Arkansas State University ended its lawsuit against the University of Miami after a financial agreement was reached in connection to a canceled college football game between the schools slated for Sept. 9, 2017.
Miami agreed to pay ASU $400,000 to end the litigation, according to ASU. The amount is set to be paid within the next 10 days and will end litigation filed in Arkansas and Florida. The game will not be made up, per the agreement.
“I am pleased that both lawsuits have been resolved and that this matter is now behind us,” Brad Phelps, general counsel for the Arkansas State University System, said. “I believe this is a fair resolution of these issues.”
ASU filed a lawsuit in Craighead County Circuit Court in February seeking $650,000, a buyout contractually agreed upon by both schools if the game wasn’t played. Miami decided not to play as Hurricane Irma was set to strike southern Florida a couple of days after the game. Miami officials informed their ASU counterparts they would not pay the $650,000 buyout, and the game could be rescheduled in 2024 or later.
Phelps sent a letter earlier in February to the University of Miami’s general counsel outlining why the game should be rescheduled sooner or the buyout should be paid. Miami has open home dates in 2020 and 2021, but wouldn’t reschedule the ASU game on those dates.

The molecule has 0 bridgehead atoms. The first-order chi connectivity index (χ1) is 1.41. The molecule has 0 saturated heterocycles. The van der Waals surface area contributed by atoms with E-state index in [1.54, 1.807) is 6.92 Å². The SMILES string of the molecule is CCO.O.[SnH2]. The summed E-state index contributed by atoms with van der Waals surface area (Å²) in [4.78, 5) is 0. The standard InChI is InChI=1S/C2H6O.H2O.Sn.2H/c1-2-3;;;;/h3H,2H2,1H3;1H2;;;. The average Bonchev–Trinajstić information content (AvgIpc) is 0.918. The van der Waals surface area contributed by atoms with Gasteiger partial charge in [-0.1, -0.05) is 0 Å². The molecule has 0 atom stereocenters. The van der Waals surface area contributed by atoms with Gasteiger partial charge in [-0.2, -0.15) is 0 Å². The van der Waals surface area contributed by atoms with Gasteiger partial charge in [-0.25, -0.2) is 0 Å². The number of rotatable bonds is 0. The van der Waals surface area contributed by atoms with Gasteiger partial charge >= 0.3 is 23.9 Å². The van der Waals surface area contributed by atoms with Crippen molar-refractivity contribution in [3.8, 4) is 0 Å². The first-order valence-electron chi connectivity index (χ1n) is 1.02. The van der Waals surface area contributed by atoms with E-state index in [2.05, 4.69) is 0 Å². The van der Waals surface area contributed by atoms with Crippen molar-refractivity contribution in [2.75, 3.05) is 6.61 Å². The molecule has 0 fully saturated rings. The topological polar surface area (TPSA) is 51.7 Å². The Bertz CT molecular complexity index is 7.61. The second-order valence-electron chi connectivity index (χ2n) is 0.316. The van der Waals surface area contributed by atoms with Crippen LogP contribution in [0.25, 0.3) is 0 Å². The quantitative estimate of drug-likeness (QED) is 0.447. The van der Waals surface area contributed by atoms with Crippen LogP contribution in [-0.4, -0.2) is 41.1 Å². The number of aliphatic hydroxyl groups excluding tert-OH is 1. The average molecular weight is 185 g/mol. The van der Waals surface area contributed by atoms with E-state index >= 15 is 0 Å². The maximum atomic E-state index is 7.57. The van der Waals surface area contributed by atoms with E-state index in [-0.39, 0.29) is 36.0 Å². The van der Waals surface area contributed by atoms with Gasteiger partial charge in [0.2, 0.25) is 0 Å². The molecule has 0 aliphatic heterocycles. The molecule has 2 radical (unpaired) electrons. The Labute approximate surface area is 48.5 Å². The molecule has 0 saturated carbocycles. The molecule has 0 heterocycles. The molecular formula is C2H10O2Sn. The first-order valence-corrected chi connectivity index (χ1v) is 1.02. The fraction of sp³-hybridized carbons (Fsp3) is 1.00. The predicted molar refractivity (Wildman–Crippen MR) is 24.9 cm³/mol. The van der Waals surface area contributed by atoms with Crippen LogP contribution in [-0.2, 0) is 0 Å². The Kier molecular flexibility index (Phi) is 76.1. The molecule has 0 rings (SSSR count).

ASU Athletics Director Terry Mohajir attempted to have the game moved to Sept. 8 and offered to pay up to $88,000 for a charter flight for the Miami football team to fly into nearby Memphis. It was also noted that seven other Florida colleges and universities played games that weekend, and ESPN was willing to move the televised game to Sept. 8. Hotels could have been reserved in Jonesboro for the team if travel wasn’t possible, and ASU offered to let the team use its facilities to practice.
ASU-Jonesboro Chancellor Dr. Kelly Damphousse talked to Miami President Dr. Julio Frenk to discuss a potential resolution. ASU officials said extending a two-game agreement beyond a decade would be detrimental to ASU. The schools played in Miami in 2013.
The university may have recouped some of its financial loss, but the city will be unable to make up for the loss of a valuable home game against a marquee opponent.
ASU home games generate $1.285 million in out-of-town tourist economic activity per game, according to a study conducted by ASU. A marquee opponent like Miami would have lured a better than average crowd, meaning the impacts are likely greater.
Most road opponents ask for 4,000 tickets for fans, but nationally recognized programs ask for upwards of 10,000. If 10,000 tickets had been sold, the tourism economic impact would have ballooned to $4.251 million, according to the study. The study didn’t tabulate spending by fans who live in the city correlating to the game or include tailgating.